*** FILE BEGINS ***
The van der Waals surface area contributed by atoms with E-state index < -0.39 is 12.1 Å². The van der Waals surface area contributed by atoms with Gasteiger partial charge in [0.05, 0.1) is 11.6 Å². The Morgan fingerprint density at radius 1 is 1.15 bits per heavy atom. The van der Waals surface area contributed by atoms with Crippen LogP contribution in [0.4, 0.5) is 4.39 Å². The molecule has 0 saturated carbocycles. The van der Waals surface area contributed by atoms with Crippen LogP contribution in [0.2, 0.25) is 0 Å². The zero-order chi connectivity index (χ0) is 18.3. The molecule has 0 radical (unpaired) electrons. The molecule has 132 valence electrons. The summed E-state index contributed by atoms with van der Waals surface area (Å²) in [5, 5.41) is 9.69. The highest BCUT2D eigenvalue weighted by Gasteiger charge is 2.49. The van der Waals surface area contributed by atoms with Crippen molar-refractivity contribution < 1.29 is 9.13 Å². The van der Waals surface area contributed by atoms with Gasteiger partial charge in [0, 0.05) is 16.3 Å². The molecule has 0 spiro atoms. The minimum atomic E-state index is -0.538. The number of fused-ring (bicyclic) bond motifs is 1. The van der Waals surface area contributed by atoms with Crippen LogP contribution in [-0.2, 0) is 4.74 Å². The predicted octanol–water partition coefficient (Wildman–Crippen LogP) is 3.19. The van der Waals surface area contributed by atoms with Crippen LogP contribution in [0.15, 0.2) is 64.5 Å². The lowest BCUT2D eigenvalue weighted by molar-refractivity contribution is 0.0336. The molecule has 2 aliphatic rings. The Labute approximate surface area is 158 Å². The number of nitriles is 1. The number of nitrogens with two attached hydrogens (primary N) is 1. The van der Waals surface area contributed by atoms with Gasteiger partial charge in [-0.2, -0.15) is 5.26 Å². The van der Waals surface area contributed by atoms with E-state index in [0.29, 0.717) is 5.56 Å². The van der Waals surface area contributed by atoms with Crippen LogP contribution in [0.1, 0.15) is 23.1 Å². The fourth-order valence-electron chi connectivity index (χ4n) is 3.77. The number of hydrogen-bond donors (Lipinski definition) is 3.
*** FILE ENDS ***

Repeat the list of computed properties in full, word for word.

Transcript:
The van der Waals surface area contributed by atoms with E-state index < -0.39 is 12.1 Å². The van der Waals surface area contributed by atoms with Gasteiger partial charge in [0.05, 0.1) is 11.6 Å². The Morgan fingerprint density at radius 1 is 1.15 bits per heavy atom. The van der Waals surface area contributed by atoms with Crippen LogP contribution in [0.4, 0.5) is 4.39 Å². The molecule has 0 saturated carbocycles. The van der Waals surface area contributed by atoms with Crippen LogP contribution in [0.2, 0.25) is 0 Å². The zero-order chi connectivity index (χ0) is 18.3. The molecule has 0 radical (unpaired) electrons. The molecule has 132 valence electrons. The summed E-state index contributed by atoms with van der Waals surface area (Å²) in [5, 5.41) is 9.69. The highest BCUT2D eigenvalue weighted by Gasteiger charge is 2.49. The van der Waals surface area contributed by atoms with Crippen molar-refractivity contribution < 1.29 is 9.13 Å². The van der Waals surface area contributed by atoms with Gasteiger partial charge in [0, 0.05) is 16.3 Å². The molecule has 0 spiro atoms. The minimum atomic E-state index is -0.538. The number of fused-ring (bicyclic) bond motifs is 1. The van der Waals surface area contributed by atoms with Crippen LogP contribution in [-0.2, 0) is 4.74 Å². The predicted octanol–water partition coefficient (Wildman–Crippen LogP) is 3.19. The van der Waals surface area contributed by atoms with Crippen LogP contribution in [0.15, 0.2) is 64.5 Å². The lowest BCUT2D eigenvalue weighted by molar-refractivity contribution is 0.0336. The molecule has 2 aliphatic rings. The Labute approximate surface area is 158 Å². The number of nitriles is 1. The number of nitrogens with two attached hydrogens (primary N) is 1. The van der Waals surface area contributed by atoms with Gasteiger partial charge in [-0.2, -0.15) is 5.26 Å². The van der Waals surface area contributed by atoms with E-state index in [0.29, 0.717) is 5.56 Å². The van der Waals surface area contributed by atoms with Crippen LogP contribution in [0.1, 0.15) is 23.1 Å². The fourth-order valence-electron chi connectivity index (χ4n) is 3.77. The number of hydrogen-bond donors (Lipinski definition) is 3.